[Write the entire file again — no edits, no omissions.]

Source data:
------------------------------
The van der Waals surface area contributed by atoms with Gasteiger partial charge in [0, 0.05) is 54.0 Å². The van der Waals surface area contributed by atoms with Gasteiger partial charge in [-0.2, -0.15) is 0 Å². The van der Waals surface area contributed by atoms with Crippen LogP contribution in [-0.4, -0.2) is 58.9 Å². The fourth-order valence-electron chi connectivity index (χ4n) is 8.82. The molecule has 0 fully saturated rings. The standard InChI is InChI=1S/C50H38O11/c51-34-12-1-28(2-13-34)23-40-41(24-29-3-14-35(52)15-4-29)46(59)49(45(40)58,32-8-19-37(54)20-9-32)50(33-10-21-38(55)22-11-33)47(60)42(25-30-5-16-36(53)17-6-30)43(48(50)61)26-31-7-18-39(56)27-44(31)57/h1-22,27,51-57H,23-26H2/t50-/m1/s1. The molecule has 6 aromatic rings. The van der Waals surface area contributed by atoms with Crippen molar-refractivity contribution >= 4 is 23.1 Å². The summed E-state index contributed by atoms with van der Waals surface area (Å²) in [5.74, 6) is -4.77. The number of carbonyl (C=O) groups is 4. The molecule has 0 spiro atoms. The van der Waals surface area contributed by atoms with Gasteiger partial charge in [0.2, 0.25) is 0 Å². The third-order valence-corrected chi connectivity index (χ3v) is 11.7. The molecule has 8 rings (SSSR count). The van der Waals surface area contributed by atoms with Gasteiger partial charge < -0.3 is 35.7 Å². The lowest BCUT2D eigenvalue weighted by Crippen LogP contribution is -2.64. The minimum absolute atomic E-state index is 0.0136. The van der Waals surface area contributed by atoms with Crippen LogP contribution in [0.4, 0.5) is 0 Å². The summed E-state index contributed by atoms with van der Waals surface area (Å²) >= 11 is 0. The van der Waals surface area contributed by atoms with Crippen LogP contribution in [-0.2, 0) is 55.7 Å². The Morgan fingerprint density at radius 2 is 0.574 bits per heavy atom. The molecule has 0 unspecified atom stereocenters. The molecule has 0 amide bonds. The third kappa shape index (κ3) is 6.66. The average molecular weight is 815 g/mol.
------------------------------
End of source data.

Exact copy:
The van der Waals surface area contributed by atoms with Gasteiger partial charge in [0, 0.05) is 54.0 Å². The van der Waals surface area contributed by atoms with Gasteiger partial charge in [-0.2, -0.15) is 0 Å². The van der Waals surface area contributed by atoms with Crippen LogP contribution in [-0.4, -0.2) is 58.9 Å². The fourth-order valence-electron chi connectivity index (χ4n) is 8.82. The molecule has 0 fully saturated rings. The standard InChI is InChI=1S/C50H38O11/c51-34-12-1-28(2-13-34)23-40-41(24-29-3-14-35(52)15-4-29)46(59)49(45(40)58,32-8-19-37(54)20-9-32)50(33-10-21-38(55)22-11-33)47(60)42(25-30-5-16-36(53)17-6-30)43(48(50)61)26-31-7-18-39(56)27-44(31)57/h1-22,27,51-57H,23-26H2/t50-/m1/s1. The molecule has 6 aromatic rings. The van der Waals surface area contributed by atoms with Crippen molar-refractivity contribution >= 4 is 23.1 Å². The summed E-state index contributed by atoms with van der Waals surface area (Å²) in [5.74, 6) is -4.77. The number of carbonyl (C=O) groups is 4. The molecule has 0 spiro atoms. The van der Waals surface area contributed by atoms with Gasteiger partial charge in [0.2, 0.25) is 0 Å². The third-order valence-corrected chi connectivity index (χ3v) is 11.7. The molecule has 8 rings (SSSR count). The van der Waals surface area contributed by atoms with Gasteiger partial charge < -0.3 is 35.7 Å². The lowest BCUT2D eigenvalue weighted by Crippen LogP contribution is -2.64. The minimum absolute atomic E-state index is 0.0136. The van der Waals surface area contributed by atoms with Crippen LogP contribution in [0.4, 0.5) is 0 Å². The summed E-state index contributed by atoms with van der Waals surface area (Å²) >= 11 is 0. The van der Waals surface area contributed by atoms with Crippen LogP contribution in [-0.2, 0) is 55.7 Å². The Morgan fingerprint density at radius 2 is 0.574 bits per heavy atom. The molecule has 0 unspecified atom stereocenters. The molecule has 0 amide bonds. The third kappa shape index (κ3) is 6.66. The average molecular weight is 815 g/mol.